9.29.2012

Jesus' Wife?

I've seen little of the "Jesus' wife" story, but thought this article offers the best evaluation.

9.26.2012

The World's Rejects Eat and Drink

Jesus braced his disiples for rejection by the world. But then, He sent them out into it, knowing they would be rejected. Because that is what Jesus Himself did. We come here to this table as the world's rejects. And that is just fine with us because we are Christ's redeemed. Nobody likes rejection. But it's a little easier to take when we know it is inevitable, and we know we are on the right side. The table draws the line. Nobody should eat and drink who rejects Christ. Everyone who accepts Him, who accepts the rejection of the world with Him, should eat and drink.

4/1/12 - Palm Sunday

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Serve the Suffering Surrenderer


Jesus had a warrant out for his arrest, much of the last week of his earthly ministry. The cowards led by caiaphas eventually use judas to arrest him at night, apart from the crowds who loved him. Peter figures this is the moment, when Jesus will restore the kingdom from these compromisers.

But the real battle happened while Peter was sleeping in Gethsemane, when Jesus overcame the temptation to set aside His Fathers will. Jesus COULD get enough legions to defeat Rome, but how would that accomplish his mission? Kingdom transformation is the big picture goal the gospel, but service and sacrifice, crosses and losses come first. Peter and the people are ready to lay down their lives fighting for Jesus. But once they realize Jesus is going to let Himself be arrested, they flee.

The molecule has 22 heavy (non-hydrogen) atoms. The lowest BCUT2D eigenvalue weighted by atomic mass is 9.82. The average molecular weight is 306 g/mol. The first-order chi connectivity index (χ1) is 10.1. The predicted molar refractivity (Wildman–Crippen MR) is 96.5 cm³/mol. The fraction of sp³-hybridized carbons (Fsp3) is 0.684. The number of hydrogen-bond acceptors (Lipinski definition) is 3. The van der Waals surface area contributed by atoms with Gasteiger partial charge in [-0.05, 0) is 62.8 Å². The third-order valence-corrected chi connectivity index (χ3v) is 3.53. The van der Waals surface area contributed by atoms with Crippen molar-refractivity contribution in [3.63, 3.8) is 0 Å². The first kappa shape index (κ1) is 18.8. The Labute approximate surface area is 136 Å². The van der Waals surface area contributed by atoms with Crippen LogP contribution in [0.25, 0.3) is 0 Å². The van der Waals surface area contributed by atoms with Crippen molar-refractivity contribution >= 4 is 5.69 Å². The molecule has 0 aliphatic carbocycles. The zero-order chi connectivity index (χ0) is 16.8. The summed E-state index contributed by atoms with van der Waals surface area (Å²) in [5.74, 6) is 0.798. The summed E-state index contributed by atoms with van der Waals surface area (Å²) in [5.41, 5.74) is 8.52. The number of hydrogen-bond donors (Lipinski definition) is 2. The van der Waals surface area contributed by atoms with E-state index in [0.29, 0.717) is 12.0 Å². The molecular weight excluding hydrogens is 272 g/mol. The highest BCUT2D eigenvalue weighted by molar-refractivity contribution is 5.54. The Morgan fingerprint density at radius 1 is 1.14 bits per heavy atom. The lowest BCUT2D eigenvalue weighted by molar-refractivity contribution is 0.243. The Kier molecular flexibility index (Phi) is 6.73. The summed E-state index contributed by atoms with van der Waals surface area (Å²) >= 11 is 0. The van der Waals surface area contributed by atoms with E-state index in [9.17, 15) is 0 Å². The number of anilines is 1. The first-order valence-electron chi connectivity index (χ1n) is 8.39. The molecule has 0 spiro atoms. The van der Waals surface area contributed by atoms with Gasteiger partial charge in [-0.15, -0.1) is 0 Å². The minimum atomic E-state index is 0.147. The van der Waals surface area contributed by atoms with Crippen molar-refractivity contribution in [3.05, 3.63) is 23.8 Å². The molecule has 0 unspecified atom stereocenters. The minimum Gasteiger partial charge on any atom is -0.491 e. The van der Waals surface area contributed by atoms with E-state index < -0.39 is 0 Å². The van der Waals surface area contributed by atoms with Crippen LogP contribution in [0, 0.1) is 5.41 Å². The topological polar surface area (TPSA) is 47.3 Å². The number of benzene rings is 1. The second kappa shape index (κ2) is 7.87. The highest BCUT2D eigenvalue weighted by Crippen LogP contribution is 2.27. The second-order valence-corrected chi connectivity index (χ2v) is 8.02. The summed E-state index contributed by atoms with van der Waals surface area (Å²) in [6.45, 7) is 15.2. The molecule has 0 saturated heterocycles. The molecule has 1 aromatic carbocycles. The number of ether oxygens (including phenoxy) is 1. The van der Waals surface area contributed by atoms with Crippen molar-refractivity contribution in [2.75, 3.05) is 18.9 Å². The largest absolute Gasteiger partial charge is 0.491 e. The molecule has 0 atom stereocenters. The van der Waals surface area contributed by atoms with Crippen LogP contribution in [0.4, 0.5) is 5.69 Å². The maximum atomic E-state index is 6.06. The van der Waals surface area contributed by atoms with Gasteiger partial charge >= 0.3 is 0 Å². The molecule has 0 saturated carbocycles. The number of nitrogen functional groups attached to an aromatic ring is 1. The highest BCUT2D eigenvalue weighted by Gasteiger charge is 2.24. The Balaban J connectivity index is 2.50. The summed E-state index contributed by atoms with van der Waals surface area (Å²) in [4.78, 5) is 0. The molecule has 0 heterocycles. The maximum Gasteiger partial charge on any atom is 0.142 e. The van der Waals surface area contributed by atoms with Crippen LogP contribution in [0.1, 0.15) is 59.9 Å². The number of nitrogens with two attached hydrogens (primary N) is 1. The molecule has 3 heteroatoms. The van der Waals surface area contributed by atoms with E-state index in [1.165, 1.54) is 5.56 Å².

We would rather fight and die, than serve and sacrifice for a suffering surrenderer.  But this is your life. Most of the time, you are called not to a sensational down in flames sacrifice that wows everyone. You are called to the quiet service that few notice. The service that doesn't feel at all like victory. We die to our desires, daily.

4/1/12 - Palm Sunday

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Jail for a spanking?

So it now appears to be illegal to spank your child in the state of Delaware.

In a law against child abuse (we're all against it, just to be clear), physical injury is defined broadly as pain, and subject to a one year prison sentence.

Law and politics matter.

The cultural press is starting to shift - not just to endorse and mainstream immorality, but to condemn and punish a Christian lifestyle.

9.25.2012

Setting aside covetousness, not desire


Jesus Himself just before His death, did not set aside ALL desire. 

He wrestled to the ground the temptation to take the easy way. And He prayed to His father that His desire was for us to be with Him, with His Father in glory. 

We have a foreshadowing of that here. We commune with Christ. We are with Him. This is what He wanted all along, why He came and taught, suffered and died for us. 

Jesus was perfectly content in fellowship with His Father, but dis-satisfied to leave us outside of that fellowship. He wanted for us what He had. And He has seen the labor of His soul, and been satisfied. He sat down at the right hand of God, His work finished. Let us also be content and at rest in His work done for us.